Monday, August 13, 2007

life (expectancy) in the US

This article, "US Slipping in Life Expectancy Rankings," is interesting on all sorts of levels.

The quote at the end especially provides food for thought: "Policymakers also should focus on ways to reduce cancer, heart disease and lung disease, said Murray. He advocates stepped-up efforts to reduce tobacco use, control blood pressure, reduce cholesterol and regulate blood sugar.

"Even if we focused only on those four things, we would go along way toward improving health care in the United States," Murray said. "The starting point is the recognition that the U.S. does not have the best health care system. There are still an awful lot of people who think it does."

I remember having a conversation with a couple of friends who were convinced that the U.S. does have the best health care system. If you can pay for it, you can see the world's best specialists. In Canada (or other places with single payer health care), even if you can pay for it, you have to get in line. This was, they decided, the mark of a system worth having.

I agree that it's nice to get good health care if you can pay for it. However, if you're getting it and the next sixty or seventy people aren't, it leaves you in rather poor company. What I mean is- I don't really want to live in a society in which 6.8 of every 1000 babies die before they turn one-- and double that if they're African-American. To me, that reflects a society that doesn't prioritize its own long-term health.

It's troubling enough that I can see how this issue (which is really many issues) could seriously destabilize the nation. An unhealthy country is not going to be on top for long, no matter how wealthy. Democracy depends on an engaged, educated, healthy populace. I'm not saying the U.S. is going to crumble tomorrow, but when it feels like our democracy is failing us, I have to ask myself what's preventing popular participation. It's not far-fetched to guess that one reason is lack of health (related to stress, related to obesity, related to environmental health issues, etc.).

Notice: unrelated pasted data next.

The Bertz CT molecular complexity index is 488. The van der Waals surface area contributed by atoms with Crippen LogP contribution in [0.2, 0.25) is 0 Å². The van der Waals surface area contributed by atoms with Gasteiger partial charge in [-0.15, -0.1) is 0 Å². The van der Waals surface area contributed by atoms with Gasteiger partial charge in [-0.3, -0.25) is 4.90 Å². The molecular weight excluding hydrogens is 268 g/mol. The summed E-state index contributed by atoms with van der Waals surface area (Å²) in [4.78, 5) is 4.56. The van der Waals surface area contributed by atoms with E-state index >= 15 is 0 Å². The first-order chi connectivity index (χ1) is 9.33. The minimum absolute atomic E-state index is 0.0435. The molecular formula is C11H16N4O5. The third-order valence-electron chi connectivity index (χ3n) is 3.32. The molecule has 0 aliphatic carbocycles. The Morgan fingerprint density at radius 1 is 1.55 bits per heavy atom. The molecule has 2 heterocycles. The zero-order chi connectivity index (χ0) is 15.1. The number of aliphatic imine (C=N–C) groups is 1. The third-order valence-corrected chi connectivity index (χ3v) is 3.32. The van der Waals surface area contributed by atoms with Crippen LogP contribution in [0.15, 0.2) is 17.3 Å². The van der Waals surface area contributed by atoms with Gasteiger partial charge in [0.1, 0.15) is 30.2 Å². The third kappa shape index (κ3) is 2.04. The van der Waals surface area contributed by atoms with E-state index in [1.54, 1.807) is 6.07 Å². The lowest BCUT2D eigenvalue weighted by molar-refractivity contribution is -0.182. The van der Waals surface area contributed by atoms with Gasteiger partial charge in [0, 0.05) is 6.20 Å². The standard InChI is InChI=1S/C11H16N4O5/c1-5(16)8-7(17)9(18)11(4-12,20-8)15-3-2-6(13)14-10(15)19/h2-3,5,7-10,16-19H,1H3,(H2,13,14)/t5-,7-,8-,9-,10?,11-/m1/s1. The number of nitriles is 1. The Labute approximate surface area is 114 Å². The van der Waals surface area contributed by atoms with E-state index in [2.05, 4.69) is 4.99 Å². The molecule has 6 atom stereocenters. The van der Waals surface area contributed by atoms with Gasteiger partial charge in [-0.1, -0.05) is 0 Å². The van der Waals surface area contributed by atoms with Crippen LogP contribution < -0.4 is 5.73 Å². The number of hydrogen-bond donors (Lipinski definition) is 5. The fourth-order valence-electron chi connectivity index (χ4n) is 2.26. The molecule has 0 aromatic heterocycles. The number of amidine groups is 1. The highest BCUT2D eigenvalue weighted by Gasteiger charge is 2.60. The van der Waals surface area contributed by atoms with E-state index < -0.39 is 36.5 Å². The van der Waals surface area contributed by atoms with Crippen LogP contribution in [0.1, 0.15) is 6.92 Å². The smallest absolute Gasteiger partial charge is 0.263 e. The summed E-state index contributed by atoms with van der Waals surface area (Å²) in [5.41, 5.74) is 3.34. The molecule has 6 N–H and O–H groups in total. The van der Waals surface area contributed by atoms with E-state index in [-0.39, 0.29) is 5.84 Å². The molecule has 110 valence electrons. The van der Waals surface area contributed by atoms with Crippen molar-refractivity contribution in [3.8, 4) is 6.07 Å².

Reduce tobacco use, control blood pressure, reduce cholesterol and regulate blood sugar. It's interesting that these top four recommendations to turn this quite shocking statistic around all have to do with preventive measures. And three of the four have direct links to what we eat. What would have to change in our society for us to become more aware of the links between what we eat and how we live? To recognize the profound improvements in health we could enjoy if we decided to prevent rather than treat later?

Well, let this blog play some small but positive role: if you are working on any or all of these four recommendations, I'm completely supporting you from cyberspace!! You are doing more than you think. Not only are you improving your own quality of life, you are also contributing to a healthier American people and freeing up resources for our creaky old health care system to help others. You are doing great things!